Saturday, 1 June 2013

A matter of minutes

I had the first inkling that there was trouble when I spotted the guy parking the CTV van in front of the coffee shop.  Shouldering a video camera with a stand, he jaywalked and disappeared around the Indian Embassy.

I was already late, having just given the Accent Snob his pull around the block so he could await our return in relative comfort. As I reached the corner, I saw my bus long before I should because it was parked well behind the bus stop. A few more steps and I knew why.  There was an overturned car on the sidewalk in front of the seniors' residence.  It was balanced precariously on its crumpled and smoking roof. I made a quick decision to cross the street to make a path well away from the ambulance and the accumulating crowd.  I could see police and paramedics leaning in gingerly to speak to someone who was evidently still in the car.

Bewildered, I asked a knot of onlookers at the next light when this had happened.  "About four minutes ago," someone replied.  I felt something shudder and drop from my chest to the pit of my stomach.  About four minutes before, I would have normally been standing almost exactly where that upside-down car was now teetering.  I averted my eyes from the knocked-over mailbox, the chunks of cement planter and what appeared to be puddles of red, and hurried to catch a bus on an alternate route where a loud-ish lady informed me that "people waiting at the stop were hurt".

Shakily, I fumbled text messages to the Resident Fan Boy and elder daughter, then proceeded to Nepean to retrieve younger daughter.

That evening, I strolled out to the drug store and saw workmen blocking the broken panes of glass with fibreboard.  I caught the eye of one of the young men and grimaced.
"This was pretty terrifying"
"Yeah.  Good thing no one was hurt."
"Uh... Three people went to hospital, and two of them had serious injuries."
"Oh?  The insurance guy was just here and he said no one was hurt."

Well, he would, I thought, picking my way through some leftover debris in the crosswalk.  "Serious non-life-threatening injuries", the reports had said.  To most people, this seems to mean "okay".  No one seems to consider that people who drop out of the news reports because they haven't actually died, face weeks, months, or even years of recovery -- or even no recovery at all, especially if a brain injury is involved.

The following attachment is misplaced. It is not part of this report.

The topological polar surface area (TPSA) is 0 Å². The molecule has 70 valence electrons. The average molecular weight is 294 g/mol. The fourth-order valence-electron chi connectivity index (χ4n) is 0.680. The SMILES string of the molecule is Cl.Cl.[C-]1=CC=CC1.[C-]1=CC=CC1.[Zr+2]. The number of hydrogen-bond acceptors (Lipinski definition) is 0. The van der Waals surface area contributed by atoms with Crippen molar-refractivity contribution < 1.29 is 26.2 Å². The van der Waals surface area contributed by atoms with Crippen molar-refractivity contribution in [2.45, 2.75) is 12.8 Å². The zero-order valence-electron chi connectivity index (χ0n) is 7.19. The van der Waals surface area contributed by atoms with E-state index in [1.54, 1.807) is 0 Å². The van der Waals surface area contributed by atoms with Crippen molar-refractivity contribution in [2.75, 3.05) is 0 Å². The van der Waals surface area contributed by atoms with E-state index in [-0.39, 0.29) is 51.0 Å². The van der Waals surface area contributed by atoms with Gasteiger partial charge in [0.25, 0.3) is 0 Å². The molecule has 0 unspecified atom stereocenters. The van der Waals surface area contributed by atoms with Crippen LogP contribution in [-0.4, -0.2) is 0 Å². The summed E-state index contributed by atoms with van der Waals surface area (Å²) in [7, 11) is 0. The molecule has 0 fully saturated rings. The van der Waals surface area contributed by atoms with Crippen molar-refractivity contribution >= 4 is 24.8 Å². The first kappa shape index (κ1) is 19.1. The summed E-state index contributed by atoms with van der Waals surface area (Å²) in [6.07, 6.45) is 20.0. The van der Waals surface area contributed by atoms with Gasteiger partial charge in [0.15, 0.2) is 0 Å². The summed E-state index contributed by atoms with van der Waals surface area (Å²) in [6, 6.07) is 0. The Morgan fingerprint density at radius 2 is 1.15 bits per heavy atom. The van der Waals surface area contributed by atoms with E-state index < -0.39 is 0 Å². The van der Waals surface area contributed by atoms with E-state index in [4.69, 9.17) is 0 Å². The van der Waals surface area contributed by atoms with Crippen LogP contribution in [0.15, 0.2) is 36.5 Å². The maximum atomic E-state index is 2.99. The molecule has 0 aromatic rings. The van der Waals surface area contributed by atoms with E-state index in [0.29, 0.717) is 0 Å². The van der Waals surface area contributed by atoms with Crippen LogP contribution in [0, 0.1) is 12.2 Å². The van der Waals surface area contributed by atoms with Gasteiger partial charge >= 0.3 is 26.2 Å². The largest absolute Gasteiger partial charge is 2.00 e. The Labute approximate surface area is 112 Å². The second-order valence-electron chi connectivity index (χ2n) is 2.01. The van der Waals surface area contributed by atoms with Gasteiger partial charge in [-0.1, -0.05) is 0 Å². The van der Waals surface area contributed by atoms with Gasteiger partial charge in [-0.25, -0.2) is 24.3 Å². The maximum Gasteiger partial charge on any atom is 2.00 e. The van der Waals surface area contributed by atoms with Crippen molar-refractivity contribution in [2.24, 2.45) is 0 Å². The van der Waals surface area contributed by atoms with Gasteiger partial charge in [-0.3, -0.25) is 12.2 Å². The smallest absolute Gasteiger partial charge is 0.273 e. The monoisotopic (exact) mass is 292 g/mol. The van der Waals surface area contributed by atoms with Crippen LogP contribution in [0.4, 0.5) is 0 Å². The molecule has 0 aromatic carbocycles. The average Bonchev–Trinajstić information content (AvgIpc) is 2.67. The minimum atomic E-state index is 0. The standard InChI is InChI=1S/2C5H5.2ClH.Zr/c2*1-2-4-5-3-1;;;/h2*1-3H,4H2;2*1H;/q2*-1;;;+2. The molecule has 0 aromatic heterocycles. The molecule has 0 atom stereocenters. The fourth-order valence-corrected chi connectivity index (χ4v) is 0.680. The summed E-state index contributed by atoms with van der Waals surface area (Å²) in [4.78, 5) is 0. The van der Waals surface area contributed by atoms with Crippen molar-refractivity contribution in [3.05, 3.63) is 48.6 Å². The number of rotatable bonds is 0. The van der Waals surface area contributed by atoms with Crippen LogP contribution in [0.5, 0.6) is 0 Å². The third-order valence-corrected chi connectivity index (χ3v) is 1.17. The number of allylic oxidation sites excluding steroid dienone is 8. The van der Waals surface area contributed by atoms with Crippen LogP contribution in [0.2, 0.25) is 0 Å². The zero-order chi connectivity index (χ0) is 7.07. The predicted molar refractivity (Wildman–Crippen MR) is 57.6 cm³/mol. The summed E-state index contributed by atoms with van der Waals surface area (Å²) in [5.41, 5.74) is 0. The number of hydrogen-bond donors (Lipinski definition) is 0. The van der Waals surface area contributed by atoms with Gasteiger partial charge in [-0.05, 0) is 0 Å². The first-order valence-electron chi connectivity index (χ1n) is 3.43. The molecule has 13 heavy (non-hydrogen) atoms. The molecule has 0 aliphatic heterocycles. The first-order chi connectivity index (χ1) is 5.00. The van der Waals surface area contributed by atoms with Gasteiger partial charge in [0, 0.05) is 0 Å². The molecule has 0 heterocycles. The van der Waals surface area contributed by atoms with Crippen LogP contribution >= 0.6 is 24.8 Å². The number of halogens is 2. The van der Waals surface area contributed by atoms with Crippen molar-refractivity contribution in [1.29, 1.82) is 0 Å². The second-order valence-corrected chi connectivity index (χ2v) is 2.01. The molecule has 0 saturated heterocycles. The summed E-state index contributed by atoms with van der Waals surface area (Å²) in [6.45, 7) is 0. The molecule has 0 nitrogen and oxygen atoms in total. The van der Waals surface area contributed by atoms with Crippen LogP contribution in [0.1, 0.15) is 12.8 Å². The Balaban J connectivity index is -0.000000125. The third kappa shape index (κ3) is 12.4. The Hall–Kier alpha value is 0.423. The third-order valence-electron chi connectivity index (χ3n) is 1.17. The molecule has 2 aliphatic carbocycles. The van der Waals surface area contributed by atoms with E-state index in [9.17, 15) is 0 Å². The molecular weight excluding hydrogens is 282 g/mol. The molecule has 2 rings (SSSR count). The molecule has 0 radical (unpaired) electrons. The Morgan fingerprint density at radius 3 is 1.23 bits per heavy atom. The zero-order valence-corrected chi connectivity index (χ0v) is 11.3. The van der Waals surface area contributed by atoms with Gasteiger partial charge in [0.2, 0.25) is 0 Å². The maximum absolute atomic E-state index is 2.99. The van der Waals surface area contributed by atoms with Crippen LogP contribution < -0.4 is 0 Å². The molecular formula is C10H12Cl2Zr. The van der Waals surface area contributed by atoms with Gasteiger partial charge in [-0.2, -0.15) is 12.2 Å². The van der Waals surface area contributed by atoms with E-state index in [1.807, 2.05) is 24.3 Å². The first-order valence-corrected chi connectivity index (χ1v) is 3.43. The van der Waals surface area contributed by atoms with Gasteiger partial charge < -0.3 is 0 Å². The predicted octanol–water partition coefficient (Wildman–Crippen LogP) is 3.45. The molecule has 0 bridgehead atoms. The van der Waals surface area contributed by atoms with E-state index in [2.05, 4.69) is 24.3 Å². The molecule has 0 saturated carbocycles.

Elder daughter tells me she's never been so glad that we have a dog.


April said...

Is this in New Edinburgh? Until I saw the picture (and realized you were talking about a recent event), I thought that this was the accident that happened at Lincoln Fields a few years ago. That one was so heartbreaking.

Persephone said...

Yep. That's rather my point. People are already forgetting and minimizing this horrific accident because no one was killed even though there were serious injuries. At Lincoln Fields, a lady died, so people remember it.

April said...

For me, it's not so much forgetting but more like being desensitized. I think this city has he worst drivers I have ever encountered, and when something like this happens (and there are no casualties), the most I feel is surprise that more people were hurt (I don't want more people to be hurt, but it really is a miracle that things like this don't happen more often).

(I hope I'm making sense. I wanted to squeeze in one more reply before heading to bed. If necessary, I'll come back to clarify in the morning...)